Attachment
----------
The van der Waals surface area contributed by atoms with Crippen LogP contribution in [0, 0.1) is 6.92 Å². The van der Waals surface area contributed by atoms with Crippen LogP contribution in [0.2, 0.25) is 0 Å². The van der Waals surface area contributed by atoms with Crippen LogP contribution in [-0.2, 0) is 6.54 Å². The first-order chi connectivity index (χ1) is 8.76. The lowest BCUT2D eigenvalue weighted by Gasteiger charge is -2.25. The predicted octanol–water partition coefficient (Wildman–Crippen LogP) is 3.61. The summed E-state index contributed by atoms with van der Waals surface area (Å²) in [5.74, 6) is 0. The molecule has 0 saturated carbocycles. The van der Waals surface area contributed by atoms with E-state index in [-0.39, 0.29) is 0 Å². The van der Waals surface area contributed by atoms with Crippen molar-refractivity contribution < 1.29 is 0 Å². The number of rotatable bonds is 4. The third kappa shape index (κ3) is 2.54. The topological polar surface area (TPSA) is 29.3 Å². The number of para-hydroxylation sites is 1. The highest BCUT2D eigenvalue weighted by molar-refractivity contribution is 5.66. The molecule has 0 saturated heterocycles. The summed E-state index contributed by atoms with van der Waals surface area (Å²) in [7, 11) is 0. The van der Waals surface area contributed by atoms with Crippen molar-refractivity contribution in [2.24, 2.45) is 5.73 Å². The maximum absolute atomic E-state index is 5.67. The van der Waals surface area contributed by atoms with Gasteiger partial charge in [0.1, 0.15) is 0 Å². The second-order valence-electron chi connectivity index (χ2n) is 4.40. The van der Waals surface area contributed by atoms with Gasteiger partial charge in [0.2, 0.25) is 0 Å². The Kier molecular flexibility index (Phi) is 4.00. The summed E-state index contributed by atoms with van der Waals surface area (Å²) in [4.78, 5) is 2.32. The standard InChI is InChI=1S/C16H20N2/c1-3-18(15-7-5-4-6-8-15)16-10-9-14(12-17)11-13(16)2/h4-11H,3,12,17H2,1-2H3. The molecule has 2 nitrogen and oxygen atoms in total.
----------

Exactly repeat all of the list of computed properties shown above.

The van der Waals surface area contributed by atoms with Crippen LogP contribution in [0, 0.1) is 6.92 Å². The van der Waals surface area contributed by atoms with Crippen LogP contribution in [0.2, 0.25) is 0 Å². The van der Waals surface area contributed by atoms with Crippen LogP contribution in [-0.2, 0) is 6.54 Å². The first-order chi connectivity index (χ1) is 8.76. The lowest BCUT2D eigenvalue weighted by Gasteiger charge is -2.25. The predicted octanol–water partition coefficient (Wildman–Crippen LogP) is 3.61. The summed E-state index contributed by atoms with van der Waals surface area (Å²) in [5.74, 6) is 0. The molecule has 0 saturated carbocycles. The van der Waals surface area contributed by atoms with E-state index in [-0.39, 0.29) is 0 Å². The van der Waals surface area contributed by atoms with Crippen molar-refractivity contribution < 1.29 is 0 Å². The number of rotatable bonds is 4. The third kappa shape index (κ3) is 2.54. The topological polar surface area (TPSA) is 29.3 Å². The number of para-hydroxylation sites is 1. The highest BCUT2D eigenvalue weighted by molar-refractivity contribution is 5.66. The molecule has 0 saturated heterocycles. The summed E-state index contributed by atoms with van der Waals surface area (Å²) in [7, 11) is 0. The van der Waals surface area contributed by atoms with Crippen molar-refractivity contribution in [2.24, 2.45) is 5.73 Å². The maximum absolute atomic E-state index is 5.67. The van der Waals surface area contributed by atoms with Gasteiger partial charge in [0.1, 0.15) is 0 Å². The second-order valence-electron chi connectivity index (χ2n) is 4.40. The van der Waals surface area contributed by atoms with Gasteiger partial charge in [0.2, 0.25) is 0 Å². The Kier molecular flexibility index (Phi) is 4.00. The summed E-state index contributed by atoms with van der Waals surface area (Å²) in [4.78, 5) is 2.32. The standard InChI is InChI=1S/C16H20N2/c1-3-18(15-7-5-4-6-8-15)16-10-9-14(12-17)11-13(16)2/h4-11H,3,12,17H2,1-2H3. The molecule has 2 nitrogen and oxygen atoms in total.